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Posts Tagged ‘missiles’

Pentagon Changes Its Assessment of Iran’s ICBM Prospects

Inside Defense reports that the Pentagon’s assessment of the Iranian intercontinental ballistic missile (ICBM) threat has changed substantially for the first time since 1999. The new assessment appears in the unclassified executive summary of the Pentagon’s January 2014 Annual Report on Military Power of Iran. Read More

Categories: Missiles and Missile Defense  

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Comments on the Ground-Based Midcourse Missile Defense Test Record

The Department of Defense states that Sunday’s test was the 65th successful hit-to-kill intercept out of 81 tries since 2001 for the Ballistic Missile Defense System. This statistic includes not only the Ground Based Midcourse (GMD) missile defense system tested this weekend, but all ranges of interceptors, including the Patriot system which targets short range missiles.

Only 17 of those tests have been of the GMD system. The Missile Defense Agency (MDA) will state the GMD record as 9 successes out of 17 tests, which includes tests of interceptors that were prototypes and those with both the CE-I and CE-II kill vehicles. The Pentagon also claims “four intercepts using the operationally configured interceptor since 2006.” Read More

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The End of MIRVs for U.S. ICBMs

The United States last week finished removing the last MIRV (multiple independently targetable reentry vehicle) from its Minuteman 3 intercontinental ballistic missiles (ICBMs); these missiles will now each carry a single warhead. The move was the fulfillment of a promise the Obama administration made in its 2010 Nuclear Posture Review, which stated that it would “enhance the stability of the nuclear balance by reducing the incentives for either side to strike first.”  Read More

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Upcoming Missile Defense Test: Success or Failure, Time to get Serious

The Missile Defense Agency (MDA) has scheduled a long-delayed, $200-million missile defense test for this Sunday, June 22. It is just shy of a year since the last failed test of the problem-plagued Ground-based Midcourse Defense (GMD) anti-missile system. Read More

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Missiles and Morale

In response to the recent string of bad news for the ICBM force, the Air Force has announced that it will make a number of changes to try to alleviate some of the morale problems that have been plaguing the force. The commander in charge of ICBM forces will be upgraded from a three star general to a four star, in keeping with equivalent commanders of other branches in the service; missileers will be eligible for new bonuses and incentive pay; a service medal for launch officers will be instituted; new ROTC scholarships for missile duty have been added, with ten already awarded; and more mid-level command personnel will be added, along with improved training for missile launch officers. Read More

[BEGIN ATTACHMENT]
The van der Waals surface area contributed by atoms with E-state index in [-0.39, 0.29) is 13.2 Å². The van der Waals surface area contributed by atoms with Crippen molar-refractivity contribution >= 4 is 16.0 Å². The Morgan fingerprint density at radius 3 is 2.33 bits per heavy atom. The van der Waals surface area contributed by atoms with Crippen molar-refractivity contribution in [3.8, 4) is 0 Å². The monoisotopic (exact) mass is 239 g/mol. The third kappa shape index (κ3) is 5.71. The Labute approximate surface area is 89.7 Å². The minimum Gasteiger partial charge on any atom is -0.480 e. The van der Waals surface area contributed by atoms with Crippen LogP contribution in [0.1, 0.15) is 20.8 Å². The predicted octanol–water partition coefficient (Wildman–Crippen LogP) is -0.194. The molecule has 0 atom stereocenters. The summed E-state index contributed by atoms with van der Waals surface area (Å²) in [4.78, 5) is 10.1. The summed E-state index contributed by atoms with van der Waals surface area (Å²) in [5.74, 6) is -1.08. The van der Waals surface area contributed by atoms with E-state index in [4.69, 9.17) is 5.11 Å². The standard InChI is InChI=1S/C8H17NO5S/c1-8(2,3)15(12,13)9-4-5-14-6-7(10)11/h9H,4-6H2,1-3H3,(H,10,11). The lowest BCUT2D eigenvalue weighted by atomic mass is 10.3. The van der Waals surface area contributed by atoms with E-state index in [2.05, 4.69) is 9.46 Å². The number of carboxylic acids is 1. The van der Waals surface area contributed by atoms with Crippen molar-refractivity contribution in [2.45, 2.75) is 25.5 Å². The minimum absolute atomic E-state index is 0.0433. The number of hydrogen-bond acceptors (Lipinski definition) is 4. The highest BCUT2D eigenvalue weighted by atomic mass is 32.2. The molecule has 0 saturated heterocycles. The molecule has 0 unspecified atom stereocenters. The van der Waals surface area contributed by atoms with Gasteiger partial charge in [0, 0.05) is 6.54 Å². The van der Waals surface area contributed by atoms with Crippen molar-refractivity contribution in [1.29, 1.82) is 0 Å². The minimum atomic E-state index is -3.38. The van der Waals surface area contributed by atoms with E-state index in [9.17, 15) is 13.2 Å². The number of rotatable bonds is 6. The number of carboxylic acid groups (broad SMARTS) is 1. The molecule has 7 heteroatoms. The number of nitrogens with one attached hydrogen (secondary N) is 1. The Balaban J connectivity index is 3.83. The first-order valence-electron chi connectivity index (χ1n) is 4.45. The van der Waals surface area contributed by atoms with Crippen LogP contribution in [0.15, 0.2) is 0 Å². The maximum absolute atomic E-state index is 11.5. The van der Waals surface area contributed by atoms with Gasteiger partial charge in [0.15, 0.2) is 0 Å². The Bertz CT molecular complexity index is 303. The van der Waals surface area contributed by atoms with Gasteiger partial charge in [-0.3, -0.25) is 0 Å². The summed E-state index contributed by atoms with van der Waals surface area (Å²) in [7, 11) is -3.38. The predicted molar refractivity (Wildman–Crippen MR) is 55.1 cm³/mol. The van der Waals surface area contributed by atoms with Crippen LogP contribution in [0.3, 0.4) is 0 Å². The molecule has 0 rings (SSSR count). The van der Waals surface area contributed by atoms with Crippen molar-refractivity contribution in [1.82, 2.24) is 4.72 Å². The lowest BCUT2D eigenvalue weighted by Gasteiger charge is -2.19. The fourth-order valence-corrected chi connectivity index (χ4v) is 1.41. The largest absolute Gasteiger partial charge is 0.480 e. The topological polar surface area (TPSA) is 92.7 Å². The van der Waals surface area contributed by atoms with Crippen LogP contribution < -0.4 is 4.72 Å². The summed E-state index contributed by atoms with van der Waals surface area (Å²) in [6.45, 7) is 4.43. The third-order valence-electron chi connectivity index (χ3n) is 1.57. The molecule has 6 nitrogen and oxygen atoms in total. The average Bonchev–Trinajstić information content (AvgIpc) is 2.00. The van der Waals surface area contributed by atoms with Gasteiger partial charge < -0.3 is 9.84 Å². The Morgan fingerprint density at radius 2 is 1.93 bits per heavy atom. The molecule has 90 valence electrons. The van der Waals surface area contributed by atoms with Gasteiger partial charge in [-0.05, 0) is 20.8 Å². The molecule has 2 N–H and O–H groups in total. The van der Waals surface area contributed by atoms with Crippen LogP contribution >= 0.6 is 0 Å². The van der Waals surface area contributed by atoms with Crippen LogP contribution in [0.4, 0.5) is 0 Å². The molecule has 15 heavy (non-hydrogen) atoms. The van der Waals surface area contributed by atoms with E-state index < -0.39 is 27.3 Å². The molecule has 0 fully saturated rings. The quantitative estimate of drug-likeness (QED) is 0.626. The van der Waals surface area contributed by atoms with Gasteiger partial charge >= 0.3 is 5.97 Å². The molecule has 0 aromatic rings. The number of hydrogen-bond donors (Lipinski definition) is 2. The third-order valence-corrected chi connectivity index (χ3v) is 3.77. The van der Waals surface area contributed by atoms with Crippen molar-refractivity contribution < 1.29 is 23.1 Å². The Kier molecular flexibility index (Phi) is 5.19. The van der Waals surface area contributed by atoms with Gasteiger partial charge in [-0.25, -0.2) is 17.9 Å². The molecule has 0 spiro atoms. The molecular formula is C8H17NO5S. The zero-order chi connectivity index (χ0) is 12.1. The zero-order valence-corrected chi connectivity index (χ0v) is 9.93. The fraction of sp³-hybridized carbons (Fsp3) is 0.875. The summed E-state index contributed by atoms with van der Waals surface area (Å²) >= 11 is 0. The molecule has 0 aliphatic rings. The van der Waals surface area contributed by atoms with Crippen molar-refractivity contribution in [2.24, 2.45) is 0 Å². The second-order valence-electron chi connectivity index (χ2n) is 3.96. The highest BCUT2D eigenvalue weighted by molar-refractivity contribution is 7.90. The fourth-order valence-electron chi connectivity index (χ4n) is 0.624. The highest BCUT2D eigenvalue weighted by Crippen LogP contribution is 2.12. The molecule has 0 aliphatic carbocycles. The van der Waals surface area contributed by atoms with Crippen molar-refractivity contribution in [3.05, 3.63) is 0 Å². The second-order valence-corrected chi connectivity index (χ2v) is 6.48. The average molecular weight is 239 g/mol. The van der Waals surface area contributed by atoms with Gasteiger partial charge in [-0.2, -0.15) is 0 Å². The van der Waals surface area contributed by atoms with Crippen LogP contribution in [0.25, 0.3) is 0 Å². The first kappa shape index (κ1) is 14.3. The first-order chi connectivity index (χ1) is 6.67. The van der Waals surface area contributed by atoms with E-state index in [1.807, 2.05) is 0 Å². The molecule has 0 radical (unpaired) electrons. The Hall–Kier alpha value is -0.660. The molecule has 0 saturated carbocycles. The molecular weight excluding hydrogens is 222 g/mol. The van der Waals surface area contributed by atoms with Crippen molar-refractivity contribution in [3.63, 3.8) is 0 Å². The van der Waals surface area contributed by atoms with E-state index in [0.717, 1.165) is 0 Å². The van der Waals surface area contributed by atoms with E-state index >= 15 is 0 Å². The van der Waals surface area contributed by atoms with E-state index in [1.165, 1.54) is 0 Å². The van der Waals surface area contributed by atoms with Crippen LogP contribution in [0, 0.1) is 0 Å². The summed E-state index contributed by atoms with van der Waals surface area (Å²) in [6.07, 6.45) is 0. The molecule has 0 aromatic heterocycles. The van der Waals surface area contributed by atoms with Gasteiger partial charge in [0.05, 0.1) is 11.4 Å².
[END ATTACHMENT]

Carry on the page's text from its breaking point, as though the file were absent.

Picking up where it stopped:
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UCS-Brookings Panel on Missile Defense

The Union of Concerned Scientists co-hosted a panel on missile defense with the Brookings Institution last week: “U.S. Missile Defense Developments: How Far? How Fast?Read More

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U.S. ICBM Force: Unprepared for a Terrorist Attack

U.S. ICBM forces were recently in the news again, and, as too often seems to be the case lately, the news was not good. In the past year, stories have come out about missile launch officers cheating on exams and taking drugs, a commander removed after drinking and inappropriate behavior on a trip to Russia, and another for passing counterfeit gambling chips. The latest report concerns an Air Force security team at Malmstrom Air Force Base in Montana (also the home of the cheating scandal and drug investigation) that last summer failed an exercise designed to test its ability to respond to the simulated capture of an ICBM silo. While the failure was reported at the time of the exercise, it was not clear that this was because of a security problem. Now more details have come out about what actually happened. Read More

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How High Did China’s May 2013 Launch Go?

On May 13, 2013, China launched a rocket on a suborbital trajectory to high altitude. China announced that the launch was part of a project to study space weather and that the probe carried out an experiment at high altitude. A report in China News (translation) stated that the launch reached an altitude of about 10,000 km. Read More

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National Missile Defense—More Isn’t Always Better

Recently, the Pentagon announced that four of five sites that had been identified as candidates for a possible new missile defense site would be moving on to the next step and getting Environmental Impact Statements (EIS)– Camp Ravenna, Ohio; Fort Custer, Michigan;  Fort Drum, New York; and  Portsmouth SERE Training Area, near Rangeley, Maine.  Read More

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A Brief History of the New ICBM

In January of 2013, the Air Force announced that it was conducting a “ground-based strategic deterrent analysis of alternatives,” which is military-speak for looking at options to replace the current silo-based, long-range Minuteman III missiles, which are armed with one to three nuclear warheads and deployed across the central plains of the United States. Read More

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